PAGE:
This past weekend, a terrorist took four hostages in a synagogue in Colleyville. One hostage was set free, the other three escaped, and the FBI killed the criminal. The world watched in horror as a place of peace was turned into a place of violence.
The temptation is to look at something that horrific and believe it could never happen to us. That’s not true.
In the summer of 2016, on a Wednesday night during choir rehearsal, Destiny Gregg Suydam burst into the rehearsal room of our church and threatened to open fire. Dr. Buzz Rahm tried to calm him down while Dr. Carl Bradley pocket-dialed 911. As Suydam’s threats became more ominous, everyone quickly left the building.
Immediately, the outstanding Temple Police Department sprang into action.
A command center was set up in Dennis Hall, as police negotiators contacted Suydam. He said he would shoot everyone at our church, himself, and any police who tried to stop him.
The problem was the police did not know his exact location in our giant church. He was very dangerous and could have been hiding anywhere. It was a very dangerous situation.
After three hours, Suydam made his way to the sanctuary where he stood in the balcony and threw dollar bills onto the floor below. That’s when the SWAT team was able to pinpoint his position. They shot him with what they called a “less than lethal projectile,” and he taken into custody.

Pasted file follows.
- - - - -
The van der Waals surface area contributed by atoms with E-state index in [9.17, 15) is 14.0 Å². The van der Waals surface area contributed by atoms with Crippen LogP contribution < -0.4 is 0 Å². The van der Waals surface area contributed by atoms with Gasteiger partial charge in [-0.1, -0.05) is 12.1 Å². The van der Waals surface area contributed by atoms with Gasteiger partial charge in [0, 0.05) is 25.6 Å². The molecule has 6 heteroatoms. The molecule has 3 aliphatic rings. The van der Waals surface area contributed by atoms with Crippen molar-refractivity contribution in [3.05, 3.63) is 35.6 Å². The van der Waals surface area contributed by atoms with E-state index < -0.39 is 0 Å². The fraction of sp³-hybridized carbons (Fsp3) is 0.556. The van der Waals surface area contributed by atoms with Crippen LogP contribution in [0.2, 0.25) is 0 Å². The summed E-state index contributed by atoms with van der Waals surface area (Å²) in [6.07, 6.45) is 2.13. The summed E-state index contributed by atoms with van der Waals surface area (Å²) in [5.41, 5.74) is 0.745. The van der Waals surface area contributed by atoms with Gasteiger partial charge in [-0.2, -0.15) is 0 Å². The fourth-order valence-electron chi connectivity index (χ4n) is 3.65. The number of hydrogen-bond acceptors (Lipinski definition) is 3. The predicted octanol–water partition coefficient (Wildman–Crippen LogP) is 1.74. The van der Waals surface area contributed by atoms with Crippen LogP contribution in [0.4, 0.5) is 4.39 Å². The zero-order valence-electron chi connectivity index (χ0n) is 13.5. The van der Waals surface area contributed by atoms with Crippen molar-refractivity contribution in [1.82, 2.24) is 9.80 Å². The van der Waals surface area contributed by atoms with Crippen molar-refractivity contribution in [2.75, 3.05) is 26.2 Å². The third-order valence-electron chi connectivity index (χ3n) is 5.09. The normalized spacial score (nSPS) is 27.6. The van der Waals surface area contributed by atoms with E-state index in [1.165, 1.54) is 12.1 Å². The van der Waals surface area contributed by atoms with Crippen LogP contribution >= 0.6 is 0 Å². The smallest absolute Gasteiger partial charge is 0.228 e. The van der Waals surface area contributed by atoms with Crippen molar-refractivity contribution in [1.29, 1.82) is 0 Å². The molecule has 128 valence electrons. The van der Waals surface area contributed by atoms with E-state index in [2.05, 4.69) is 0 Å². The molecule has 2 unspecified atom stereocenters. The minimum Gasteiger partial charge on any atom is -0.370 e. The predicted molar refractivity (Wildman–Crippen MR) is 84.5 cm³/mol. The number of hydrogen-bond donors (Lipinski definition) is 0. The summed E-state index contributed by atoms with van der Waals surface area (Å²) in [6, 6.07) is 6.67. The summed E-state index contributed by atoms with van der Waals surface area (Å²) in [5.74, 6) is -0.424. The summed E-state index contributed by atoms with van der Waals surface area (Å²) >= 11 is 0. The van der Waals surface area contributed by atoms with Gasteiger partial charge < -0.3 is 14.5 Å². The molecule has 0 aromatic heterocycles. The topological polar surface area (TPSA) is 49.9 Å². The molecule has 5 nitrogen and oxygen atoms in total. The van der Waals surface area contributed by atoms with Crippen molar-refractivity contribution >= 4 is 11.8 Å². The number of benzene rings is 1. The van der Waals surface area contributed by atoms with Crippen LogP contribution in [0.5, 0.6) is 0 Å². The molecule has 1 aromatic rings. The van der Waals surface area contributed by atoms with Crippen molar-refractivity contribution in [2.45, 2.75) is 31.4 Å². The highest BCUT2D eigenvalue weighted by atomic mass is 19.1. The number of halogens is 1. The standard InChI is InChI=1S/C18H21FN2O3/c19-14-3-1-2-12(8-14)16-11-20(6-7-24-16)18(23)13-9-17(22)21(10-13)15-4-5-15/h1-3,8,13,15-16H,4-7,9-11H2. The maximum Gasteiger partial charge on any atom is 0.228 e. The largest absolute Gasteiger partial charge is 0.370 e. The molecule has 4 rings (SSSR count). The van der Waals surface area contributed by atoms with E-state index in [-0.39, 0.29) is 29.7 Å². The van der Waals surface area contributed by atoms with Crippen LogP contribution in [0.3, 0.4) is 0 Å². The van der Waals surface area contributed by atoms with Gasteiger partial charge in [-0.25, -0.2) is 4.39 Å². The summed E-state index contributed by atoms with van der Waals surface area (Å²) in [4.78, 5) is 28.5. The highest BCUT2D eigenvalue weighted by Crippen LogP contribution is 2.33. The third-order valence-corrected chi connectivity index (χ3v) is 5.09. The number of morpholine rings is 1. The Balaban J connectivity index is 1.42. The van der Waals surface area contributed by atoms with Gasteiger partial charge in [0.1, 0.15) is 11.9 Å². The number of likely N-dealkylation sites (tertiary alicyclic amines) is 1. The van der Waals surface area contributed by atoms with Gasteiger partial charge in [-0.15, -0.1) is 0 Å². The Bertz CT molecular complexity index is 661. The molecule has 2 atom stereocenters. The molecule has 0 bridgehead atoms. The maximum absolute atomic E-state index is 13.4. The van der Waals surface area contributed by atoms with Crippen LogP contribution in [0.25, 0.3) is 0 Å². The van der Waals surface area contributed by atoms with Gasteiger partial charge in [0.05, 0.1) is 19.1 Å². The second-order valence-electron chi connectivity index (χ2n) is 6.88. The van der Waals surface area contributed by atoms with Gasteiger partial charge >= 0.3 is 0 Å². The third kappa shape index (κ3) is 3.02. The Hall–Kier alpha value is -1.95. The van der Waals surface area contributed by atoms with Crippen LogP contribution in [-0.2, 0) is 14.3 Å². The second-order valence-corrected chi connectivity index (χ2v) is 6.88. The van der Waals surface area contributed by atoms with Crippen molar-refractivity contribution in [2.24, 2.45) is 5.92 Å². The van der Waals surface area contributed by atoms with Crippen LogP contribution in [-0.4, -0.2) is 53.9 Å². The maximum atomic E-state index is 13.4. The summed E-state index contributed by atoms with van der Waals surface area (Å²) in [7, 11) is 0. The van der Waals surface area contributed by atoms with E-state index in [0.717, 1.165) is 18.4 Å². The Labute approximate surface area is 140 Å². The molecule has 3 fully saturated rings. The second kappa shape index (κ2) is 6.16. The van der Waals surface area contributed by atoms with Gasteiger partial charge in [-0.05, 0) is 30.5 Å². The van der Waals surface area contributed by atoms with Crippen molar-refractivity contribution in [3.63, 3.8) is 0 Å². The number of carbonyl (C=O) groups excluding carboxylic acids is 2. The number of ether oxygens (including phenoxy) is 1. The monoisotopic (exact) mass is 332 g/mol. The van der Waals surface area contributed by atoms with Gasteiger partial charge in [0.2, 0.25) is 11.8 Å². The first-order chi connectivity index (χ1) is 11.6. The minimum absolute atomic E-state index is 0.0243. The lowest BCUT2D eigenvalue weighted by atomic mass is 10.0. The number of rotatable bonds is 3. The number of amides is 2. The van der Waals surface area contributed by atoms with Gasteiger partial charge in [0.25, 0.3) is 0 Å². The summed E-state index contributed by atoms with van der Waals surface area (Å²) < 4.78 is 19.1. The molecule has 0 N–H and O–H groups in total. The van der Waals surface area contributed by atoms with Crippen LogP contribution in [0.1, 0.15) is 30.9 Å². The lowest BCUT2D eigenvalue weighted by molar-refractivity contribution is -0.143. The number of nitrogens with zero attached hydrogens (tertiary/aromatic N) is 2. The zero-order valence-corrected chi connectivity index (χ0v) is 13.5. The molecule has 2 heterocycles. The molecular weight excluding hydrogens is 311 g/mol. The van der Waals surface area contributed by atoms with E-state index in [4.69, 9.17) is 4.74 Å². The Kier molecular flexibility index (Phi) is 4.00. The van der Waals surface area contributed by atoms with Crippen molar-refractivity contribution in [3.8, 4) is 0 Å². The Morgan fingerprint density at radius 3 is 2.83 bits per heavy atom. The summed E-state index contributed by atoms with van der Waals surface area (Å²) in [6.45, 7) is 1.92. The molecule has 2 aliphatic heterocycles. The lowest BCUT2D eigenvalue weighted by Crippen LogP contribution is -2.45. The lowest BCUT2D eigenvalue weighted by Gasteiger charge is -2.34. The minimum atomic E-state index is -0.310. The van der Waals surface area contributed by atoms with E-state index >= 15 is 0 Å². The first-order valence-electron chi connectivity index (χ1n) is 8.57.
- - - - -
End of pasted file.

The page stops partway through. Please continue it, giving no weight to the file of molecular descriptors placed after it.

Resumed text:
After Suydam was taken away, I thanked the officers who had protected us, and explained the money Suydam had thrown from the balcony onto the floor of the sanctuary was his offering and it belonged to the church. They took it as evidence.
The point is what happened is Colleyville is not an isolated incident. It happened in our church years ago. Sadly, it will happen in others.
We live in a world that is getting angrier and angrier. Violence and hatred seem to be currency of the day. This is where followers of Jesus Christ can make a difference because we are about peace, love, and grace. Our job is to let others know what we know. That’s why we are here.
The last thing Jesus says in the Gospel of Matthew is called the Great Commission. It is here we learn our true purpose. Jesus said, “Therefore, go and make disciples of all nations, baptizing them in the name of the Father and of the Son and of the Holy Spirit, teaching them to obey everything that I’ve commanded you. Look, I myself will be with you every day until the end of this present age.” (Matthew 28:19-20)
God’s promise is clear. If we do our part, God will do his part. The world will be a much better place.
Long ago, St. Francis of Assisi wrote a prayer that says it best. These are his words.
Lord, make me an instrument of your peace.
Where there is hatred, let me sow love;
where there is injury, pardon;
where there is doubt, faith;
where there is despair, hope;
where there is darkness, light;
and where there is sadness, joy.
O Divine Master, grant that I may not so much seek
to be consoled as to console;
to be understood as to understand;
to be loved as to love.
For it is in giving that we receive;
it is in pardoning that we are pardoned;
and it is in dying that we are born to eternal life.
Let us all be instruments of God’s peace.
I pray your day is filled with joy and laughter.